New Delhi: Prime Minister Narendra Modi has been “crystal clear” that he will never allow terrorism, especially of the cross-border nature, to be normalised, and this determination has shaped India’s policy towards Pakistan since 2014, Foreign Minister S Jaishankar has said.
Writing in the book “[email protected]: Dreams Meet Delivery”, Jaishankar recalled Modi’s parting instructions for him when he was set for his ‘SAARC Yatra’ in 2015 after becoming foreign secretary.
“The PM told me that he had great confidence in my experience and judgement, but there is one thing I should keep in mind when I arrive at Islamabad. He was different from his predecessors and would neither overlook nor tolerate terrorism. There should never be any ambiguity on this score,” he said.
In his dealing with boundary dispute involving China, Modi has displayed requisite patience and this has been accompanied by a steely resolve to not allow the LAC to be changed unilaterally, Jaishankar wrote.
“The leadership and willpower were equally in evidence when it came to the deployment of forces in challenging conditions on the China border. The effective response of our armed forces in 2020 is a story in itself,” he said in an apparent reference to the Sino-India standoff in eastern Ladakh.
Opposition parties have repeatedly accused the government of not disclosing the real extent of the Chinese incursion, a charge rejected by it.
As foreign secretary and thereafter as external affairs minister, Jaishankar noted in the book, he has been associated with the neutralisation of insurgent camps on the Myanmar border in 2015, the surgical strike at Uri in 2016, the face-off at Doklam in 2017 and the “robust response” at the border in Ladakh since 2020.
On each of these occasions, a decision-making style honed by a strong understanding of ground complexity has been very much in evidence, he said.
Goals have been set clearly after due deliberation and those charged with the responsibility of execution have been given the requisite space, he said, adding that this is true as much of the diplomatic side as the security one.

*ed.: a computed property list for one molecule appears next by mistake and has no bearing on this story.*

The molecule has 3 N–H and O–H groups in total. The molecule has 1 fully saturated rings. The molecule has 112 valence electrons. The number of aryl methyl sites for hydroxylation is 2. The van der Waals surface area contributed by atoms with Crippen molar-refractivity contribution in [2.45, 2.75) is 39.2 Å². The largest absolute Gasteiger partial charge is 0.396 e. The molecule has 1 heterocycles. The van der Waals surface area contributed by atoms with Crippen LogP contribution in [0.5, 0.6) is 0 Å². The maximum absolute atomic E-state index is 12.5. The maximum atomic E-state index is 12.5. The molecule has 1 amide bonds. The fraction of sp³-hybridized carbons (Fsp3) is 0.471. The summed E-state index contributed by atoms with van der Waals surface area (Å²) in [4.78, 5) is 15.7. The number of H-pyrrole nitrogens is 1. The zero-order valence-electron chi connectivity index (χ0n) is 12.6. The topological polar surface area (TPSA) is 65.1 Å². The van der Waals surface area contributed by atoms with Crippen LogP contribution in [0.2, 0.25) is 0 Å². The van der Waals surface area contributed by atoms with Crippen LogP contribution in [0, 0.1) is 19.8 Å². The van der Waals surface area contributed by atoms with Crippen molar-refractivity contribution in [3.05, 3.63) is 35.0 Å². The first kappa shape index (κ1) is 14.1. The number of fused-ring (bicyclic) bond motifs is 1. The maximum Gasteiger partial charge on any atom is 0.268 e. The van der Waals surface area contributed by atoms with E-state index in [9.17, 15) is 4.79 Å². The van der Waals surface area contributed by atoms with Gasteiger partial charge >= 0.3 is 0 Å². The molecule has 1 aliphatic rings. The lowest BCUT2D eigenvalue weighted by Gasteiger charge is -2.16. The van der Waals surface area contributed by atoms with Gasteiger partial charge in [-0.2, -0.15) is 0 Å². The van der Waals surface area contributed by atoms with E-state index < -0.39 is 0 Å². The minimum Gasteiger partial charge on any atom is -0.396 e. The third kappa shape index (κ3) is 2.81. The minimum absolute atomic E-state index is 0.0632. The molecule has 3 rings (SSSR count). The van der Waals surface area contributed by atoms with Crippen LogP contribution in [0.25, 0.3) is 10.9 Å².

Modi’s approach is not one of just reacting to the moment, and, for the first time, there is a serious and comprehensive effort to create an effective border infrastructure, he said.
“The budget itself has more than doubled since 2014. The roads completed also almost doubled in the 2014-21 period in comparison to 2008-14. For the same periods, the bridges completed in fact virtually tripled, while tunnel construction took a quantum jump,” he said.
Acknowledging the border infrastructure gap with China, which he notes has outstripped India so much since 1988, Jaishankar said yet, the gaps have started to narrow in some critical sectors and operational deployments have become more feasible.
Dwelling on Modi’s foreign policy touch, he said there is also personal respect the prime minister has drawn that influences the attitude of others.
Peers perceive him as quintessentially Indian and respond accordingly, the minister added.
“His language, metaphors, appearance, mannerisms and habits, they define a persona that the world has come to recognise. I recall how fascinated American leaders were about his fasting habits during the 2014 visit. Or the interest the Europeans showed in his yoga routine,” he said.
In concrete ways, the personal ties Modi has forged with world leaders have directly advanced the interests of our nation and people, he said.
“It could be the Saudi King responding to his request for a ceasefire in Yemen to allowing evacuation of Indians. Or indeed, the increase in the Haj quota for Indian Muslims and the construction of the Hindu temple in Abu Dhabi… And with more than one partner, there has been an exceptional response to urgent security needs. Truth be told, a vigorous and interactive leader makes all the difference,” he wrote.